|Montréal, 8 - 21 janv. 2000||
by Scott Carpenter
What is a Canadian?
Canadians have been asking themselves this very question for as long as
we have existed as a country; and as long as we have existed the question
has never been answered.
|What is a Canadian?
The question has never been directly answered because quite simply there is NO moral framework with which to provide us an answer. We exist in an ideological void where the false gods of socialism are given equal footing with the ethical righteousness of capitalism. We live in a nation that claims that the rights of the individual reign supreme but at the same time fails to define what a
Indeed, there has been much ado about nothing as of late to discover an identity for Canadians that will distinguish us from the rest of the world... particularly from Americans. The governments response to this confusion has been a series of television commercials designed to tell us about how great a nation Canada is because of the technological and/or social contributions it has made to the world. Never mind that it is not the government's role to decide for its people who they are. Never mind that such commercials still do not provide us with any moral framework from which to work; our government wants us to believe that we all share some collective pride for the scientific achievements of other individuals or that those social programs which we promote so vehemently are the answer to what ails the world. That many of these social programs have dubious moral roots is irrelevant; all of the above propaganda still does not answer the question:
Most frightening is the recent trend to define ourselves in negative terms. University professors, politicians, the media, and students proclaim
What do we mean by this?
In order to fully understand what this statement means we must first understand what it means to be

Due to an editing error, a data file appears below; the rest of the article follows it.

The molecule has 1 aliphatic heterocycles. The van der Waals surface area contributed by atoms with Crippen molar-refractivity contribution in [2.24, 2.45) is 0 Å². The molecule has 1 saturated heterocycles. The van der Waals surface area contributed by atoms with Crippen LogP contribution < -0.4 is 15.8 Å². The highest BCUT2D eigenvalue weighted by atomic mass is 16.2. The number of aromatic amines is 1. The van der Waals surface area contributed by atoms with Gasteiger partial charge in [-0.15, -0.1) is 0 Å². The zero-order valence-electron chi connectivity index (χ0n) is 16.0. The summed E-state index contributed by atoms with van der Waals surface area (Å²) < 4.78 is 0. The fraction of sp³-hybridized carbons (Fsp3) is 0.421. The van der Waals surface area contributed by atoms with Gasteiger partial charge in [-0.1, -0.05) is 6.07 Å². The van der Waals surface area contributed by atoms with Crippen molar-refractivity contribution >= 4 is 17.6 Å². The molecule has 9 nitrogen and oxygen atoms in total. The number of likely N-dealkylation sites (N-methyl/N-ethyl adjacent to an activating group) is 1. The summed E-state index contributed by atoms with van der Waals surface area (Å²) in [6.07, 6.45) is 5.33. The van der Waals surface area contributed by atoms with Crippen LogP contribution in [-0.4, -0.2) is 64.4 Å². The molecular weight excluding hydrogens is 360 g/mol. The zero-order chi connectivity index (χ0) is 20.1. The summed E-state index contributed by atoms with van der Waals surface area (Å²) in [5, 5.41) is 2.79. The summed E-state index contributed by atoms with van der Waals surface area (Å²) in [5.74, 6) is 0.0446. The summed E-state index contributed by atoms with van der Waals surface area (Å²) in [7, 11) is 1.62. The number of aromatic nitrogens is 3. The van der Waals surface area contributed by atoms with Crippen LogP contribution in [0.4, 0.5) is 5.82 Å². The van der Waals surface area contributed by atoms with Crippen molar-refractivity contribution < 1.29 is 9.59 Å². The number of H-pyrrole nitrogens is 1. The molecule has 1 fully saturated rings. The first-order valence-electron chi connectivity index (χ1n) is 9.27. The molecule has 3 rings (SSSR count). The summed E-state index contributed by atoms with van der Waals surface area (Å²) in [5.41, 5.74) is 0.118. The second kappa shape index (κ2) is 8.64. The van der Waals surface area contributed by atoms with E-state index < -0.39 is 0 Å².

This is actually a very easy question to answer. One only need to look as far as the American Bill of Rights. Being American means that the individual is sovereign, that he has the right to
In the U.S., a man owns his life. The direct corollary of this right is the right to use and dispose of ones private property, the right to arms, the right to freedom of speech, the right to freedom of association, the right to due process and so on.
If being American means that the rights of the individual are unassailable by government or any other entity then what does it mean to be Canadian if we are
Think about it carefully. It means that in this country the individual has no right to the ownership of his own life. It means that individuals have NO rights in the eyes of their government or, for that matter, in the eyes of the majority of the Canadian population.
Of men and... cattle
So what does this make Canadians? The word
Whenever we condemn
We now continue to exist in this philosophical and ethical void as a matter of consequence. Indeed, our nanny state dictators prefer that the sheeps remain confused; it is easier to rule this way. Consider the implications to the current power structure if Canadians were to discover that they had rights imbued on them by their maker which no government may rightfully violate or abolish. By keeping us in a constant identity crisis, and by allowing various mechanisms to promote the doctrine of moral relativism, Canadians are kept docile and ineffective. We are denied our rightful place as sovereign and free men because, quite simply, we refuse to objectively define what it means to be
Perhaps the answer to our nagging question is much simpler than what our self-appointed rulers lead us to believe. Perhaps all it means to be Canadian is to be free? If we reject this concept then we reject what it means to be man. If we reject this concept then we deserve whatever evil befalls us today and for all time to come.
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